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South Korea: Promoting A New Bill To Pass The FATF exam

04 December 2018 17:03, UTC   |    5253
South Korea: Promoting A New Bill To Pass The FATF exam
By Anastasia Ermolaeva

A member of the Korean National Assembly’s Political Committee Kim SUN-DONG has developed and presented a new Bill under the name “the Digital Asset Trading Promotion Act”, which includes a comprehensive plan to establish guidelines for the development and promotion of blockchain technology, virtual currencies and crypto-exchanges, as well as the points to work out tax incentives, measures to combat hacker attacks and fraudulent transactions on the market. Moreover, the new Bill implies the establishment of a digital asset trading committee, which will be tasked with addressing issues such as creating standards and policies relating to crypto assets, as well as coordinating between relevant administrative bodies.

As we wrote earlier, the Korean government has high expectations of the DLT sector, the development of which can lead to solving the problems of unemployment and the national budget deficit. But to make it happen, it is necessary to create a regulated legal framework that will provide favorable conditions for blockchain projects. The author of the Bill points out that there is is a problem of business outflow abroad in the country, citing the example of the largest South Korean crypto-exchange Bithumb, which in October sold a 50% stake in the capital to the Singaporean BK Global Consortium.

As an example the lawmaker sets Japan, which has already developed a legislative framework for the institutionalization of operations with crypto assets, and the US, where investors and traders can trade derivatives having cryptocurrencies as underlying assets. He seems to talk about bitcoin futures, as the ETF is still under consideration by the SEC, and there is not much sense to expect its approval this year in light of the remaining categorical position the Chairman of the Commission Jay CLAYTON has.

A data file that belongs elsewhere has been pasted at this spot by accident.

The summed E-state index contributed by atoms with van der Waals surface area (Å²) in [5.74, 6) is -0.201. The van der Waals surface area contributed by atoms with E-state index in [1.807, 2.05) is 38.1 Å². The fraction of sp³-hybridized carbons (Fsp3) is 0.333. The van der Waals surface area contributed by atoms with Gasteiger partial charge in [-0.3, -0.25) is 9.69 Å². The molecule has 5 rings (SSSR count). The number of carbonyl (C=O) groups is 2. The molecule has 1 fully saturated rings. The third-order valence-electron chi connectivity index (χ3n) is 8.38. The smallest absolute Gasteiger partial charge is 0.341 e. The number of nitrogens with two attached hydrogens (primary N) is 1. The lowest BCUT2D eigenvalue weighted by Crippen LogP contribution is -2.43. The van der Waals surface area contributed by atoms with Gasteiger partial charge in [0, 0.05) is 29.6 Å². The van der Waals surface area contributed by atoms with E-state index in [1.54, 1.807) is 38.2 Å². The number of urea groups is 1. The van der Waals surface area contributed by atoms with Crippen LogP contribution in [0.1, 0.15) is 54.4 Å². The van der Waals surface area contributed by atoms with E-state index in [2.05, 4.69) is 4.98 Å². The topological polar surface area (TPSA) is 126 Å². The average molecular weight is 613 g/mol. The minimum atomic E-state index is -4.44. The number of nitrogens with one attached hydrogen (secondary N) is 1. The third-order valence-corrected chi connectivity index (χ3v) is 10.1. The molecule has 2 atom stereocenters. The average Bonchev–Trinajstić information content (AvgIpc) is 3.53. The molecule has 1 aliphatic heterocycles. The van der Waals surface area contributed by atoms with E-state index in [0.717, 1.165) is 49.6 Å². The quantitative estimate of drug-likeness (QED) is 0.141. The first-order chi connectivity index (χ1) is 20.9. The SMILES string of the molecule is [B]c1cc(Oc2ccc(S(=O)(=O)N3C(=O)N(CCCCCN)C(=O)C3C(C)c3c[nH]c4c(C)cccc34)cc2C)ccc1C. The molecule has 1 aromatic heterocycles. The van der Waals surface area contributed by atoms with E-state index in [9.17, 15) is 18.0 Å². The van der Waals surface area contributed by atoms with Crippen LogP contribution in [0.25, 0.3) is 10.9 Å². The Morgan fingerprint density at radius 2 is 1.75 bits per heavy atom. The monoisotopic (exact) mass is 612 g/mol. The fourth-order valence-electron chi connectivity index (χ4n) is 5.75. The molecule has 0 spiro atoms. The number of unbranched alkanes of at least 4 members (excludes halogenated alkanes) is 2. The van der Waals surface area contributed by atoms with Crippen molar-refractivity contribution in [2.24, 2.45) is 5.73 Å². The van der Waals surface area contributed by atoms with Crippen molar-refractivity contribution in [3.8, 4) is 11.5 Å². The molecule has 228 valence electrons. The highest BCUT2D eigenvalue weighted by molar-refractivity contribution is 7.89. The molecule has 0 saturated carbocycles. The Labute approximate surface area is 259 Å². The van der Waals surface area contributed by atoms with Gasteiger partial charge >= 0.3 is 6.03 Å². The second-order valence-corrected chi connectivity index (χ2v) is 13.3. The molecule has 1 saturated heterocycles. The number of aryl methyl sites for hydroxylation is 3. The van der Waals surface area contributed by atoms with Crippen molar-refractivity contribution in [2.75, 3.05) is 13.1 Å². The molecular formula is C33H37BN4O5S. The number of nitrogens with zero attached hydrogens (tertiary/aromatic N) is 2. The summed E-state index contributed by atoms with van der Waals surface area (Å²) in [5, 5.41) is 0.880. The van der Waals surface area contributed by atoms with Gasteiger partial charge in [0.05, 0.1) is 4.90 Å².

As for the provisions of the new Bill, they define digital assets as virtual content with an apparent value, namely online money, points, game and virtual currencies. Herewith, operators dealing with them will be determined as digital asset trading companies. Such companies will have to undergo the FSC registration, during which the Commision will examine the availability of the necessary amount of capital, manpower, computerized systems and physical equipment. Setting a minimum amount of fund reserves of 3 bln won or $2.7 mln should minimize the risks of customers of these companies. Thus, in the case a crypto exchange get hacked and its users bear losses of their assets, the Bill implies that the exchange should take responsibility and compensate for the damage to traders.

By the way, the study of the South Korean financial authorities headed by the FSC shows that crypto exchanges are less vulnerable to risks of money laundering comparing to banks. On November 27 they published the results of their assessment of domestic financial companies’ risks. Despite having advanced systems against money laundering and terrorist financing, banks were found to be the most vulnerable to these risks, and it is so due to “the larger size of the banking sector and the innate characteristics of their products and services like trade financing, cash management service and forex trading”, - the report says.

Moreover, the study shows that cryptocurrencies are less exposed to risks of terrorism financing than traditional financial instruments. However, this does not negate the fact that transactions with virtual coins are at risk of money laundering, as the monitoring of such operations is very problematic due to their anonymous nature. Therefore, the Korean regulators had to add cryptocurrencies to the list of the main nine major factors that create money laundering risks.

And if we take into account that in the period from January 2019 to February 2020, the FATF will assess South Korea for its compliance with international standards in the field of combating money laundering and terrorism financing, it becomes clear why the state is in a hurry to regulate the process of digital asset trading. Unlike Nigeria, where banks’ compliance with the FATF AML-standards and their right to close accounts of crypto companies can provoke a massive outflow of fiat funds of crypto companies to the shadow market into the hands of terrorists, South Korea seems to be more concerned about the following international financial restrictions and a decrease in its сredibility in the event of a poor assessment result. We can assume that the possible sanctions may be very serious as at the last summit in Argentina the G20 countries included into their joint declaration a provision about the regulation of the digital market for anti-money laundering and countering the financing of terrorism in line with FATF standards.

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